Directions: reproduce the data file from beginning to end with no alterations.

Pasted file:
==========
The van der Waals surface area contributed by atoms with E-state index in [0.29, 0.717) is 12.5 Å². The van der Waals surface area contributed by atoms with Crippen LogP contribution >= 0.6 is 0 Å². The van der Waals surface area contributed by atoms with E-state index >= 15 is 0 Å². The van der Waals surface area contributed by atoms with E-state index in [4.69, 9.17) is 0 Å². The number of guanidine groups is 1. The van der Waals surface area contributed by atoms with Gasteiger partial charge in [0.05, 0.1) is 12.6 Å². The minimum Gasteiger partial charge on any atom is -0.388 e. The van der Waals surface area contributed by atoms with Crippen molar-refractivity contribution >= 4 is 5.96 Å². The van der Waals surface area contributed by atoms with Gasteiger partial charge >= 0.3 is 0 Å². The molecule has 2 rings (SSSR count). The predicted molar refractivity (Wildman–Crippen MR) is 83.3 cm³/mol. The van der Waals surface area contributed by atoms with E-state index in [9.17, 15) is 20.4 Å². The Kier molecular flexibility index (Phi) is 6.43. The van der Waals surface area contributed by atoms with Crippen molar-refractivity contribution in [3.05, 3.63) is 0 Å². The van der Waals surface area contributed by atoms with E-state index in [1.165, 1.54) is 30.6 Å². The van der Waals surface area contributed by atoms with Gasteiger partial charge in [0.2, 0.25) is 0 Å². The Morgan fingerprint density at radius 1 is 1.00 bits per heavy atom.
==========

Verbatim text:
The van der Waals surface area contributed by atoms with E-state index in [0.29, 0.717) is 12.5 Å². The van der Waals surface area contributed by atoms with Crippen LogP contribution >= 0.6 is 0 Å². The van der Waals surface area contributed by atoms with E-state index >= 15 is 0 Å². The van der Waals surface area contributed by atoms with E-state index in [4.69, 9.17) is 0 Å². The number of guanidine groups is 1. The van der Waals surface area contributed by atoms with Gasteiger partial charge in [0.05, 0.1) is 12.6 Å². The minimum Gasteiger partial charge on any atom is -0.388 e. The van der Waals surface area contributed by atoms with Crippen molar-refractivity contribution >= 4 is 5.96 Å². The van der Waals surface area contributed by atoms with Gasteiger partial charge >= 0.3 is 0 Å². The molecule has 2 rings (SSSR count). The predicted molar refractivity (Wildman–Crippen MR) is 83.3 cm³/mol. The van der Waals surface area contributed by atoms with E-state index in [9.17, 15) is 20.4 Å². The Kier molecular flexibility index (Phi) is 6.43. The van der Waals surface area contributed by atoms with Crippen molar-refractivity contribution in [3.05, 3.63) is 0 Å². The van der Waals surface area contributed by atoms with E-state index in [1.165, 1.54) is 30.6 Å². The van der Waals surface area contributed by atoms with Gasteiger partial charge in [0.2, 0.25) is 0 Å². The Morgan fingerprint density at radius 1 is 1.00 bits per heavy atom.